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(From an exercise in Pinchover's Introduction to Partial Differential Equations).

$$u(x,t)=\frac{A_0 + B_0 t}{2}+\sum_{n=1}^{\infty} \left(A_n\cos{\frac{c\pi nt}{L}}+ B_n\sin{\frac{c\pi nt}{L}}\right)\cos{\frac{n\pi x}{L}}$$

is a general (and formal, at least) solution to the vibrating string with fixed ends. How to write this as a superposition of a forward and a backward wave? That is, as $f(x+ct)+f(x-ct)$ for some $f$. (No need to worry about rigour here, an heuristic will do.)

I know, by elementary trigonometry, that $$\left(A_n\cos{\frac{c\pi nt}{L}}+ B_n\sin{\frac{c\pi nt}{L}}\right)\cos{\frac{n\pi x}{L}} =\\= (1/2)(A_n\cos +B_n\sin)\left(\frac{c\pi nt}{L} + \frac{n\pi x}{L}\right)+(1/2)(A_n\cos +B_n\sin)\left(\frac{c\pi nt}{L} - \frac{n\pi x}{L}\right), $$ but this doesn't seem to work because the variable $x$ is the one that changes sign, so apparently this cannot be interpreted as a sum of forward and backward waves.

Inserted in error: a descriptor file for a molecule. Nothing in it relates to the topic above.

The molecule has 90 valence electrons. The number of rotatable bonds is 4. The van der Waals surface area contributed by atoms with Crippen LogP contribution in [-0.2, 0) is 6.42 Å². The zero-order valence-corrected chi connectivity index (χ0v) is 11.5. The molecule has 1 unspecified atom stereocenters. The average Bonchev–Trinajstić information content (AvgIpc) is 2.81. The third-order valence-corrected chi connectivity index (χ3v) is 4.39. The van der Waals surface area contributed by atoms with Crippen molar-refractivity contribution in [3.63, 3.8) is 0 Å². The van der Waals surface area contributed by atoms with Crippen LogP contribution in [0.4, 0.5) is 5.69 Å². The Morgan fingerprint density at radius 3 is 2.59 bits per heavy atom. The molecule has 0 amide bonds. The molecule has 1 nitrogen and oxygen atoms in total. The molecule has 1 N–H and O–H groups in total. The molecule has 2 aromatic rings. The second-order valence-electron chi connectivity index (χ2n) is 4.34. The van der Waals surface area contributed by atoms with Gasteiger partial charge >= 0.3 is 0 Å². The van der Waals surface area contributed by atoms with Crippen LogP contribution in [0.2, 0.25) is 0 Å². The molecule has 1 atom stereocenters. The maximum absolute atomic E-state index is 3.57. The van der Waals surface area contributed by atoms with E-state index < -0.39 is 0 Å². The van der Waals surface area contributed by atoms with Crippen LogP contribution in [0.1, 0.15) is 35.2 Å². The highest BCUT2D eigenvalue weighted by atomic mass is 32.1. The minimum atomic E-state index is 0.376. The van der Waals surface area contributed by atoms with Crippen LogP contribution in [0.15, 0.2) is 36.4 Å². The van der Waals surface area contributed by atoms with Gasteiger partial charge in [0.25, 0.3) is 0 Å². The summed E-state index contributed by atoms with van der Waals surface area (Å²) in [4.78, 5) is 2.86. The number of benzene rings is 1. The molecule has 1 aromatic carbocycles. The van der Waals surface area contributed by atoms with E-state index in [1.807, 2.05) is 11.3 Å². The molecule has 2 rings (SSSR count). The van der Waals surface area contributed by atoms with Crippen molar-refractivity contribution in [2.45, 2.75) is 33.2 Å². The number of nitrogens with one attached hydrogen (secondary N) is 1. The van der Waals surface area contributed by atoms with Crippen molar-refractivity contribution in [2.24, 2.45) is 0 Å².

Is there a workaround to this?

EDIT. The second wave is from another function $g$. The answer is then straightforward after oen's comment.

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    $\begingroup$ Wait a minute: shouldn't the superposition of arbitrary forward and backward waves be of the form $f(x+ct)+g(x-ct)$? Then oen's observation should help you resolve the issue... $\endgroup$
    – anon
    Jul 17, 2012 at 1:29
  • $\begingroup$ @anon You're right. Stupid me. $\endgroup$ Jul 17, 2012 at 1:42
  • $\begingroup$ @anon: Thanks for the careful reading. I skipped right over $f(x+t) + f(x-t)$ ... $\endgroup$
    – user26872
    Jul 17, 2012 at 1:44
  • $\begingroup$ @Weltschmerz: Typos happen to everybody! $\endgroup$
    – user26872
    Jul 17, 2012 at 1:46
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    $\begingroup$ Write $$a+bt=v(x+ct)+w(x-ct)=(v+w)x+(v-w)ct$$ where $v,w$ are constants and solve the subsequent linear system. $\endgroup$
    – anon
    Jul 17, 2012 at 2:23

1 Answer 1

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Notice that $\cos(t-x) = \cos(x-t)$ and $\sin(t-x) = -\sin(x-t)$.

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